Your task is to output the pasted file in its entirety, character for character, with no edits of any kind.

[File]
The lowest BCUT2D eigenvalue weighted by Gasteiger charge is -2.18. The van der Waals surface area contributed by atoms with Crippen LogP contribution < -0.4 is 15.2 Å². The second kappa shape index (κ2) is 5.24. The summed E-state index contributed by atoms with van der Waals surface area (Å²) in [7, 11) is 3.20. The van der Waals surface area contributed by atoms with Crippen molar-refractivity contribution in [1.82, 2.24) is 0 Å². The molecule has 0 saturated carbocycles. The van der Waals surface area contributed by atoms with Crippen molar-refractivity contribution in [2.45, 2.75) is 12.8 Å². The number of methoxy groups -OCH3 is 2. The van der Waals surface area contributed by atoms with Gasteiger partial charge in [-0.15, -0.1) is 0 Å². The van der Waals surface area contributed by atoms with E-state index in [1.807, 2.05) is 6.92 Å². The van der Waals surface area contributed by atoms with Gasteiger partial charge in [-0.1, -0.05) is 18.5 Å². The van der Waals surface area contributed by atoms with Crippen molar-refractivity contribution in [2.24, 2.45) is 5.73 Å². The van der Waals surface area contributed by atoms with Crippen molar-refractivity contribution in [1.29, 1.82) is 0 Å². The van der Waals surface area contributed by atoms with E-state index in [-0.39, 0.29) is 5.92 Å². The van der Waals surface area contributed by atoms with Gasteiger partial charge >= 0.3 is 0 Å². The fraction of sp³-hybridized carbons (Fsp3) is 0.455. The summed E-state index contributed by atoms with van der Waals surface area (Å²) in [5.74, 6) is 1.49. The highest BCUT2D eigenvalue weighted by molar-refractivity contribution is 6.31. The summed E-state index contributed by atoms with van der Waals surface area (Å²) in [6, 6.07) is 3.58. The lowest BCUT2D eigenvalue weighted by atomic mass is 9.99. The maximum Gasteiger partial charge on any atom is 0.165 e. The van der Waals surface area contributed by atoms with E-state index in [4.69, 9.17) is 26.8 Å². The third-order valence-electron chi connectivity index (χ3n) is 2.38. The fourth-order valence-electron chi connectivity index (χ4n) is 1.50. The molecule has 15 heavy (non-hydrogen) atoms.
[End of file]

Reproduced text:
The lowest BCUT2D eigenvalue weighted by Gasteiger charge is -2.18. The van der Waals surface area contributed by atoms with Crippen LogP contribution < -0.4 is 15.2 Å². The second kappa shape index (κ2) is 5.24. The summed E-state index contributed by atoms with van der Waals surface area (Å²) in [7, 11) is 3.20. The van der Waals surface area contributed by atoms with Crippen molar-refractivity contribution in [1.82, 2.24) is 0 Å². The molecule has 0 saturated carbocycles. The van der Waals surface area contributed by atoms with Crippen molar-refractivity contribution in [2.45, 2.75) is 12.8 Å². The number of methoxy groups -OCH3 is 2. The van der Waals surface area contributed by atoms with Gasteiger partial charge in [-0.15, -0.1) is 0 Å². The van der Waals surface area contributed by atoms with E-state index in [1.807, 2.05) is 6.92 Å². The van der Waals surface area contributed by atoms with Gasteiger partial charge in [-0.1, -0.05) is 18.5 Å². The van der Waals surface area contributed by atoms with Crippen molar-refractivity contribution in [2.24, 2.45) is 5.73 Å². The van der Waals surface area contributed by atoms with Crippen molar-refractivity contribution in [1.29, 1.82) is 0 Å². The van der Waals surface area contributed by atoms with E-state index in [-0.39, 0.29) is 5.92 Å². The van der Waals surface area contributed by atoms with Gasteiger partial charge >= 0.3 is 0 Å². The fraction of sp³-hybridized carbons (Fsp3) is 0.455. The summed E-state index contributed by atoms with van der Waals surface area (Å²) in [5.74, 6) is 1.49. The highest BCUT2D eigenvalue weighted by molar-refractivity contribution is 6.31. The summed E-state index contributed by atoms with van der Waals surface area (Å²) in [6, 6.07) is 3.58. The lowest BCUT2D eigenvalue weighted by atomic mass is 9.99. The maximum Gasteiger partial charge on any atom is 0.165 e. The van der Waals surface area contributed by atoms with E-state index in [4.69, 9.17) is 26.8 Å². The third-order valence-electron chi connectivity index (χ3n) is 2.38. The fourth-order valence-electron chi connectivity index (χ4n) is 1.50. The molecule has 15 heavy (non-hydrogen) atoms.